The power of Claude Lanzmann’s haunting, three-and-a-half-hour documentary The Last of the Unjust isn’t in his usual overbearing longueurs—the train tracks and long walks down empty streets, the break for a cantor to sing Kol Nidre for the Viennese Jewish dead. It’s in how he backs off and lets his subject, Rabbi Benjamin Murmelstein, expound at length on his time as the “Jewish elder” of the showpiece Czech concentration camp Theresienstadt and make the case that he wasn’t—as he has been branded in Israel—a Nazi collaborator and a war criminal. The interview took place in Rome in 1975 and was part of Lanzmann’s research for Shoah, and it’s likely the filmmaker thought that Murmelstein, like so many other Lanzmann subjects, would hang himself with his own words. But as Murmelstein talks, we begin to see the world through his eyes. We understand that in an impossible, unearthly situation, heroism can take many forms. He also gets points for letting Lanzmann’s cigarette smoke drift into his face without protest.
Murmelstein is a mieskeit and the sort of know-it-all who probably got beat up a lot in school. A few notes higher and his voice would sound like Truman Capote’s, and he has the same abstracted quality as Capote, the ability to sound detached from the horror of what he’s describing. He admits he was a sort of pet to Adolf Eichmann, who pumped him for details of Jewish culture and (maybe) protected him. But his closeness gives him the right vantage to refute the (increasingly ridiculous) Hannah Arendt description of Eichmann as embodying “the banality of evil.” The man was venal and corrupt to a staggering degree, and placating him was essential not just to Murmelstein’s survival but that of many Jews. One of many myths he cites is that of The Arabian Nights. He was Scheherazade, spinning tales to keep from being executed.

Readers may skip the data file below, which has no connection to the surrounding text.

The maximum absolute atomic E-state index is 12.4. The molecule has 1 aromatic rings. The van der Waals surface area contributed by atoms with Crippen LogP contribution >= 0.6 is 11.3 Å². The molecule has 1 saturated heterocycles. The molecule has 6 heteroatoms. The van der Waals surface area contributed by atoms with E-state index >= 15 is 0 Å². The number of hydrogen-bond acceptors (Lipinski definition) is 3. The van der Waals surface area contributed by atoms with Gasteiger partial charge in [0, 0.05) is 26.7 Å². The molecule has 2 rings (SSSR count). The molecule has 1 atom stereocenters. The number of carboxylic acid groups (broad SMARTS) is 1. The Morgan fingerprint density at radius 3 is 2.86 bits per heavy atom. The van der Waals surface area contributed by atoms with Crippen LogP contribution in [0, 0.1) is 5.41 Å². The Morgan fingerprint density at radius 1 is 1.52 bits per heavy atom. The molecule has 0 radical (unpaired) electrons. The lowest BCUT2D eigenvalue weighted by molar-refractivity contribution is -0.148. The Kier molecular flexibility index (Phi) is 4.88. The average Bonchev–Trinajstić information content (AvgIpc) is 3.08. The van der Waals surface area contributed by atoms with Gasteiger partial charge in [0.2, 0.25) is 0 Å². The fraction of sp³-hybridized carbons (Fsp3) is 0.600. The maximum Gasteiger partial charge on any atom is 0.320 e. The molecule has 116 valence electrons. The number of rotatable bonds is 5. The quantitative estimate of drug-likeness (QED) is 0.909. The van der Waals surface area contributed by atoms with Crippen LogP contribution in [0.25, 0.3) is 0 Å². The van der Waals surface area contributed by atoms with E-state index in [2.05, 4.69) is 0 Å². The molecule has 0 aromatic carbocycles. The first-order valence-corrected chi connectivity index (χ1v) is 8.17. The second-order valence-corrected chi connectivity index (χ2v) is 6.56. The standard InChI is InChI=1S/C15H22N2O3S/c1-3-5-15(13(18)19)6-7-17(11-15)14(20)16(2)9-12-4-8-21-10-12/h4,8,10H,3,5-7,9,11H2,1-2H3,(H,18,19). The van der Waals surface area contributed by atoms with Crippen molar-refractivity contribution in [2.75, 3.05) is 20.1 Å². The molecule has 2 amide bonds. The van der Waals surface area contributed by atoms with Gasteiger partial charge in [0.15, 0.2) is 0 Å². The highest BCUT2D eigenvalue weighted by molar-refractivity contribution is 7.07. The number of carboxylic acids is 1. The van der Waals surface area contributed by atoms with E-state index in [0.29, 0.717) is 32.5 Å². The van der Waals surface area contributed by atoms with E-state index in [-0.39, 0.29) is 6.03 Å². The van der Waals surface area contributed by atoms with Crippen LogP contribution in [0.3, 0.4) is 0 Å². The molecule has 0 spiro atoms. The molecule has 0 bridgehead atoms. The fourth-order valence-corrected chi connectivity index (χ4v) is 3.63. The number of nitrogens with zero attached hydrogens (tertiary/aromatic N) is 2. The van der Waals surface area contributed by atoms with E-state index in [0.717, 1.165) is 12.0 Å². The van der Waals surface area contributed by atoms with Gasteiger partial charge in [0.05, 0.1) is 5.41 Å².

Our culture has a romantic view of martyrdom, of people who stand up to evil, die for a principle, and inspire generations to come. We have little use for men like Murmelstein, who insisted that helping the Nazis maintain the illusion that Theresienstadt was a happy, orderly place to the outside world ultimately saved lives. As the camp began to fall apart in the last months of the war and it looked as if the Nazis might liquidate its inhabitants, he ordered the haggard Jews to work punishing 70-hour weeks. It was “survival through work,” he says, sounding dangerously like a Nazi himself. The camp’s prisoners thought him power mad, and he concedes that he liked wielding power. But his reasoning is irrefutable.
The Murmelstein interview didn’t make it into Shoah, and Lanzmann sat on it, saying in a written prologue that he finally decided he had “no right to keep it to himself.” I wish he’d brought it out in Murmelstein’s lifetime. (The rabbi died in 1989.) He deserved the chance to be heard by the people who hated him most—who probably still would hate him but come away with respect.